Selig v. Russell, WD 82804

CourtCourt of Appeal of Missouri (US)
Writing for the CourtGary D. Witt, Judge
Citation604 S.W.3d 817
Parties Jason Michael Kyle SELIG, Respondent, v. Robert RUSSELL, Prosecutor, Johnson County Circuit Court, Scott Munsterman, Sheriff, Johnson County Sheriff's Department, Appellants.
Docket NumberWD 82804
Decision Date21 April 2020

604 S.W.3d 817

Jason Michael Kyle SELIG, Respondent,
v.
Robert RUSSELL, Prosecutor, Johnson County Circuit Court, Scott Munsterman, Sheriff, Johnson County Sheriff's Department, Appellants.

WD 82804

Missouri Court of Appeals, Western District.

OPINION FILED: April 21, 2020
Application to Transfer to the Supreme Court Denied May 28, 2020
Application for Transfer to Supreme Court Denied September 1, 2020


Lance A. Riddle, Warrensburg, MO, for respondent.

Robert W. Russell, Sedalia, MO, for appellants.

Before Division Two: Cynthia L. Martin, Presiding Judge, Thomas H. Newton, Judge and Gary D. Witt, Judge

Gary D. Witt, Judge

Jason Selig ("Selig") filed a Petition for Exemption from Sex Offender Registry in the Circuit Court of Johnson County, naming Johnson County Prosecutor, Robert Russell, Johnson County Sherriff, Scott Munsterman, and Missouri State Highway Patrol, Director of the Patrol Records Division, Captain Kyle Marquart,1 as respondents (collectively the "State") seeking a declaratory judgment that he was exempt from registration as a sex offender under both the state and federal

604 S.W.3d 819

sex offender registries. The circuit court granted Selig's petition and the State appeals. The State contends that the circuit court erred in granting Selig's petition because (1) the court failed to consider Selig's independent requirement to register because of his federal registration obligations; (2) registering is a prerequisite to obtaining an exemption; and (3) there was no hearing to determine whether Selig was required to federally register.2 Selig counters these arguments but also contends that the Rule of Lenity applies to negate any registration requirements. We reverse, in part, and remand for further proceedings.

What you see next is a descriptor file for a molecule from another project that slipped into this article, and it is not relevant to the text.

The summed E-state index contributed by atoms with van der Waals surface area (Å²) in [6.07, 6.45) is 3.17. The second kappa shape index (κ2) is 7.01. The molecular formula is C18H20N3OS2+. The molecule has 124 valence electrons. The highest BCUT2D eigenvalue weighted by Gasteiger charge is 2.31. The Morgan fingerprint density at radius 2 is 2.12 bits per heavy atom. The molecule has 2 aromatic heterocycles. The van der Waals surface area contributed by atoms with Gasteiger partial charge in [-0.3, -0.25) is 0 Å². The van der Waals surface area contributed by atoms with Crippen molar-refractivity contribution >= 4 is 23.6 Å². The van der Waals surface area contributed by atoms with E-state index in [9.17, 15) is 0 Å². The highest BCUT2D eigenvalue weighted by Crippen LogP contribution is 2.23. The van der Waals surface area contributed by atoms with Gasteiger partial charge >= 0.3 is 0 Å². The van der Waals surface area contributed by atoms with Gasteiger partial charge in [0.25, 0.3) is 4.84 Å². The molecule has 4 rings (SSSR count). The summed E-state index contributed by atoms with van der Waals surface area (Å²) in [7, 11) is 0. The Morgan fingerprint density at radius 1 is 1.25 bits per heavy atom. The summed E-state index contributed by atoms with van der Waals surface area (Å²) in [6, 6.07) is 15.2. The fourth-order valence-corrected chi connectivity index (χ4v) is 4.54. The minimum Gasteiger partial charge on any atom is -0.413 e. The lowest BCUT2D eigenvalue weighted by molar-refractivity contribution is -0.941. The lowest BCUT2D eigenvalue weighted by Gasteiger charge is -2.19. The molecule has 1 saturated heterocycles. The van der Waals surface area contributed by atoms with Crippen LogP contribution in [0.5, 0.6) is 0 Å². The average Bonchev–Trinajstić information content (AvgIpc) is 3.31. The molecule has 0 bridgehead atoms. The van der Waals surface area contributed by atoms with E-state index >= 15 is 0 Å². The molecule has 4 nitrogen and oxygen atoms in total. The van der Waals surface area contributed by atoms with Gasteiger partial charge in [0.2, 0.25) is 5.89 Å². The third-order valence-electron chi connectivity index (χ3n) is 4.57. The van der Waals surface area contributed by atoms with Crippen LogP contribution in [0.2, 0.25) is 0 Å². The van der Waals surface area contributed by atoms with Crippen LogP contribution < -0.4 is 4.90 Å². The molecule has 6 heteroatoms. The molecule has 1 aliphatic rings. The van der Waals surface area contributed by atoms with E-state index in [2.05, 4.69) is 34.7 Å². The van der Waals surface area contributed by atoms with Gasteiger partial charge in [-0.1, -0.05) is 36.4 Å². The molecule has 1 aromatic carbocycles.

Factual and Procedural Background

Selig entered a plea of guilty to the offense of furnishing or attempting to furnish pornographic material to a minor in violation of section 573.040 on February 27, 2019.3 The facts giving rise to the charges were that he sent photographs of his erect penis to multiple fellow high school students via Snapchat. Following his conviction, on March 1, 2019, Selig filed a Petition for Exemption from Sex Offender Registry ("Petition") seeking a declaratory judgment that he was exempt from registration as a sex offender under both the state and federal sex offender registries. Section 589.400 imposes Missouri's registration requirements on certain offenders convicted of sexual offenses. Selig asserts that pursuant to section 589.400.9(2)(c) he was exempt from registering under the Missouri Sex Offender Registry.

The State responded that although Selig may have been exempt pursuant to section 589.400.9(2)(c), he was still required to register pursuant to section 589.400.1(7)4 which incorporates federal registration requirements into Missouri's registration requirements. Further, the State argued that despite being titled an "exemption" Missouri law requires even those deemed to be exempt to first register and then seek removal from the registration requirements. Because Selig has not registered,

604 S.W.3d 820